Grace Adamczyk

Careful She

c. 2022
Wool, fiber reactive dyes, various yarns, thread
Dimensions variable, approximately 12 1/2 ft L x 4ft W

In response to the threat of physical safety, this quilt works as a body, skin, and armor to
question the violence of the male gaze and what actions can be taken in return.

Portals (Diptych, instillation view)

c. 2022
Fabric dye, oil, pastel, graphite on canvas
Dimensions variable, approximately 3ft x 9ft each

Part of a series that looks to record both safe and dangerous spaces for the feminine in the
technological age, re-imaging the archive of women’s history into maps for future use.

7 Days (installation view)

c. 2022
Various yarns, fabric scraps, wool, lace
Individual dimensions 8 inches x 15 inches, two pieces

Using the balaclava mask fetishized by internet culture and worn by girls to sexualize
their personas, they are collaged into fleshy, grotesque figures through scraps from
materials used in other projects.

Local Girls

c. 2022
Pastel, acrylic on clay board
6 x 6 inches, five pieces

Returning to the balaclava as a signifier of the sexualized female experience on the
internet, a body appears trapped in a square pop-up porn ad, attempting to wrestle with
the space before giving up to the 6x6 frame.

Body Bags

c. 2022
Crocheted yarn, fabric dye, poly-fill, wire

A network of crocheted bodies resembling various sex toys and phallic objects, writhing
under the pressure and pain of the male gaze this instillation works to take stock of
violence both in the physical and online worlds.

Artist Statement

The physical motion of my own body propels my work, moving through a variety of materials I pour, dye, stain, drip, hang, rip and sew. I entwine elements of textile, painting, and written language to evoke sensation in an engulfing manor. Utilizing a scale of 1:1 to envelope the viewer and implore them to stand head to head with the work, I am attempting to re-imagine the body as it reckons with the simultaneous presence of lust and rage. I draw connections to film and contemporary social media to map out the history of abuse and commodification of the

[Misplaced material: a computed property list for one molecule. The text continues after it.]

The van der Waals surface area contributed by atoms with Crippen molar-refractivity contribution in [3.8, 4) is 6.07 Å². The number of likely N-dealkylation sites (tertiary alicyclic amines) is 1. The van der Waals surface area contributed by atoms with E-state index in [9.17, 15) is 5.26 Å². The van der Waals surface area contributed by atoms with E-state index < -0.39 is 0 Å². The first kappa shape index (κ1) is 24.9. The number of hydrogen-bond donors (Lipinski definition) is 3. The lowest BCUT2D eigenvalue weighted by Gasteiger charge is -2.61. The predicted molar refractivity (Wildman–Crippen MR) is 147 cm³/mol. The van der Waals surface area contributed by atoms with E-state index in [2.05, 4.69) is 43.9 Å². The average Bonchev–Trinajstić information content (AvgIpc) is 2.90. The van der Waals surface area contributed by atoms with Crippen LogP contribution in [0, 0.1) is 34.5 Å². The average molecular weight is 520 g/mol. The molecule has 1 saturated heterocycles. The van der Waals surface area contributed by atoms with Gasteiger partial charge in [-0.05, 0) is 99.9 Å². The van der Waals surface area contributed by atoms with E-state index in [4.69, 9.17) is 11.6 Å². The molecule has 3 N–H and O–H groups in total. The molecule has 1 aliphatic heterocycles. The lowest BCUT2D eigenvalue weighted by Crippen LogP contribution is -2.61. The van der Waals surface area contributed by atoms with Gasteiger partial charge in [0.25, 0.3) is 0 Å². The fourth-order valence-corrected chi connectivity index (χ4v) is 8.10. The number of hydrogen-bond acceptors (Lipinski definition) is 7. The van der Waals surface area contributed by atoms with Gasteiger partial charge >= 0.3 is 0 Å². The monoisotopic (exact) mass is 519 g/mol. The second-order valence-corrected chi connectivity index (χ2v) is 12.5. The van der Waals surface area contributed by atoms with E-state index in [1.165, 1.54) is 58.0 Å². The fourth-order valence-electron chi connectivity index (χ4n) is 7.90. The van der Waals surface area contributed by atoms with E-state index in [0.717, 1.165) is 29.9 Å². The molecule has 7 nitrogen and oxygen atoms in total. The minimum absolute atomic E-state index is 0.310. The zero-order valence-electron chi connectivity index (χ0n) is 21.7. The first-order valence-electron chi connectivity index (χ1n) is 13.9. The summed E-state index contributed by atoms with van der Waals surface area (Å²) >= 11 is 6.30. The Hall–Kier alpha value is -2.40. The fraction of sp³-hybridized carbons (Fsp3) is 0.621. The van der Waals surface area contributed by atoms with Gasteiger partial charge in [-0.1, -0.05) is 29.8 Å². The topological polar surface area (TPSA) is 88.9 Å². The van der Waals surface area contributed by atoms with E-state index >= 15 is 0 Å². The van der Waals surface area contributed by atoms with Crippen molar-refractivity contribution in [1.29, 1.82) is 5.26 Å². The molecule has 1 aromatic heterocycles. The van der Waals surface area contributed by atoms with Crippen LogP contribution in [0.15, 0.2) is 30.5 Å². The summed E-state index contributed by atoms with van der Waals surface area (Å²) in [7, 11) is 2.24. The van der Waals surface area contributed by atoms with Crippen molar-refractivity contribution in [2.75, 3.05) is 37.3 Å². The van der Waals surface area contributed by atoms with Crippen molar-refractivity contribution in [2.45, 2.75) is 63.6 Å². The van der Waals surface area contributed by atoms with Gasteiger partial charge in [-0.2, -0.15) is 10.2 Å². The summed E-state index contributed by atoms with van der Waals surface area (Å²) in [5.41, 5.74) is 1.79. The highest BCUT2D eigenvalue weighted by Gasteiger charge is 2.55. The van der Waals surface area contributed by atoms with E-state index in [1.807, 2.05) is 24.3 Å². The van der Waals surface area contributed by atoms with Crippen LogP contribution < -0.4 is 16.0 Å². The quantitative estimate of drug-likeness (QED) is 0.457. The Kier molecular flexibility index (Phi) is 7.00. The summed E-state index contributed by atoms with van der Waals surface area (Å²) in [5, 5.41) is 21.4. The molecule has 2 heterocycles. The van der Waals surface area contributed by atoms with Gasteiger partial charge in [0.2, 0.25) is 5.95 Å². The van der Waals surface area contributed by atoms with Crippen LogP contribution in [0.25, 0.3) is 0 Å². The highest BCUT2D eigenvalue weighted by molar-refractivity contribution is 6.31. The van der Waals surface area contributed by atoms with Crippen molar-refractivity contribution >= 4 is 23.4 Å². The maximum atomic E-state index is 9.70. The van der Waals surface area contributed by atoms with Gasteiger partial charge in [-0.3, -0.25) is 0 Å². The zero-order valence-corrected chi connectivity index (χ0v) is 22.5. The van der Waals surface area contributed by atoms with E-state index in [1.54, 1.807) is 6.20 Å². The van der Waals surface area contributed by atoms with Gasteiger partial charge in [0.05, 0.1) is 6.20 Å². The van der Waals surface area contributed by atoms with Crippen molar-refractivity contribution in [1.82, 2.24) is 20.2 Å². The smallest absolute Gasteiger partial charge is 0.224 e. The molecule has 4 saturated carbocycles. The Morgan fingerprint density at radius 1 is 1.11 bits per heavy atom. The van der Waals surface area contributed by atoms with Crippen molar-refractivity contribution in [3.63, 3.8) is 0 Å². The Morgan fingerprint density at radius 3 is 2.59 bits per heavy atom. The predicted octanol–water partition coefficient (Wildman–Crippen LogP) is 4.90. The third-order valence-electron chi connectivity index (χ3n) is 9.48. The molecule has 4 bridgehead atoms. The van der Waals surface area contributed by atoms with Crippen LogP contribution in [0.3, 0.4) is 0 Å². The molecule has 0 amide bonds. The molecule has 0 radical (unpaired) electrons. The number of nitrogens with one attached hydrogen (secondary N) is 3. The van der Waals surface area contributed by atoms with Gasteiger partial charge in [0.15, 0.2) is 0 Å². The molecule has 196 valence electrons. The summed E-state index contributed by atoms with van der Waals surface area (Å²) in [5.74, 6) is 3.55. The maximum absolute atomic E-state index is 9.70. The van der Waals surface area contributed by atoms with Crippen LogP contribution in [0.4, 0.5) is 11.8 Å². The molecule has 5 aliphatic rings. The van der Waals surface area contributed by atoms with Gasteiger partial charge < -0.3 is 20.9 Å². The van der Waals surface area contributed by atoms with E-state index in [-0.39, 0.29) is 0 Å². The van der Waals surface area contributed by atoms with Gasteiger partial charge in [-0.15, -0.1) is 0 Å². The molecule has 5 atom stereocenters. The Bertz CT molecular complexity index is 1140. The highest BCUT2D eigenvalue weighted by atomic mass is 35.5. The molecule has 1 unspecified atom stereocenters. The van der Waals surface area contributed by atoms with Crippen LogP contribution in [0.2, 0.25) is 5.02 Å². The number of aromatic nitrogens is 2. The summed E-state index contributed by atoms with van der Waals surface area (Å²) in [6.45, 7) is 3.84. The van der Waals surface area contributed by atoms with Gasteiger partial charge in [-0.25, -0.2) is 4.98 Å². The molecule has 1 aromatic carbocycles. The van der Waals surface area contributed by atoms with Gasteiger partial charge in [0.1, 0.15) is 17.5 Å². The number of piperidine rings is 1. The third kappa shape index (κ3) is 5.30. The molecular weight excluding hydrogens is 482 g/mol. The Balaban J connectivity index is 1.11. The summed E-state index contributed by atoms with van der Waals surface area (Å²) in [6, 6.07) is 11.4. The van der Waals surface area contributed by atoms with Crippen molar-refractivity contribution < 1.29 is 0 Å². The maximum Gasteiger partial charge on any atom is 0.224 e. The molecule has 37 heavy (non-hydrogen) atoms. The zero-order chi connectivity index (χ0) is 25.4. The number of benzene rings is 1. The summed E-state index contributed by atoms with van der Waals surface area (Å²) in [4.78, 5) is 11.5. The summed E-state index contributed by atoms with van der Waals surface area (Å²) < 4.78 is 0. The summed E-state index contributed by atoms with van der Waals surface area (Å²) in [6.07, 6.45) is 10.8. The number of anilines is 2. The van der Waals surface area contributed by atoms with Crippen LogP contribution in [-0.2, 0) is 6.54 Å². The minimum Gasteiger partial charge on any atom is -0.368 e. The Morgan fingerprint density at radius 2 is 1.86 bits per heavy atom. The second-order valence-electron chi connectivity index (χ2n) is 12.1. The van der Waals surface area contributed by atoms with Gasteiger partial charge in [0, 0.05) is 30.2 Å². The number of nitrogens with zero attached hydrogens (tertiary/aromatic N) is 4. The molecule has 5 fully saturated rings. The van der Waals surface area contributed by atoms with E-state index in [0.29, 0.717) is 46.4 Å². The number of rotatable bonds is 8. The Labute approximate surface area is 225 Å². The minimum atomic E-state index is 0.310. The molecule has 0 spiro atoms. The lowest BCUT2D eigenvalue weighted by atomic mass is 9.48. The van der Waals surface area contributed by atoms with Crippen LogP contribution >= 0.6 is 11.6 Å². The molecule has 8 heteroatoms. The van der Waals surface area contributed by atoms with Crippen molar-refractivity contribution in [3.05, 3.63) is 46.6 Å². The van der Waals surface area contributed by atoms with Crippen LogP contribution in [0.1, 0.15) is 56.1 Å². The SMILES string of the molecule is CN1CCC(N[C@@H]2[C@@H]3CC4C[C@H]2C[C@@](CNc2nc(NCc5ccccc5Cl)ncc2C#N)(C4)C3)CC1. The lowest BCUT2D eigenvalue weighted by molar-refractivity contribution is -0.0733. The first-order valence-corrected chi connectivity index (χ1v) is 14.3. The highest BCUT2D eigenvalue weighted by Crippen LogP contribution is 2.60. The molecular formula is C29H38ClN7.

female body.

The nature of the work is bodily, crude, and preliminary in its rendering as it attempts to connect experiences as spectacle, and to depict the realities of “girlhood” through an honest retelling of
female history and gendered violence. My practice functions in a non-linear manner, collaging seemingly disconnected incidents and relationships to deconstruct myths of bodily agency and the increasing trend of self-sexualization on the internet.

Overall, my artistic practice aims to create spaces for recognition and emotional healing. I am investigating various modes of internet experience and taking stock of the exploitation of the female body through the use of image-making and language, and the exponential influence it has under technology.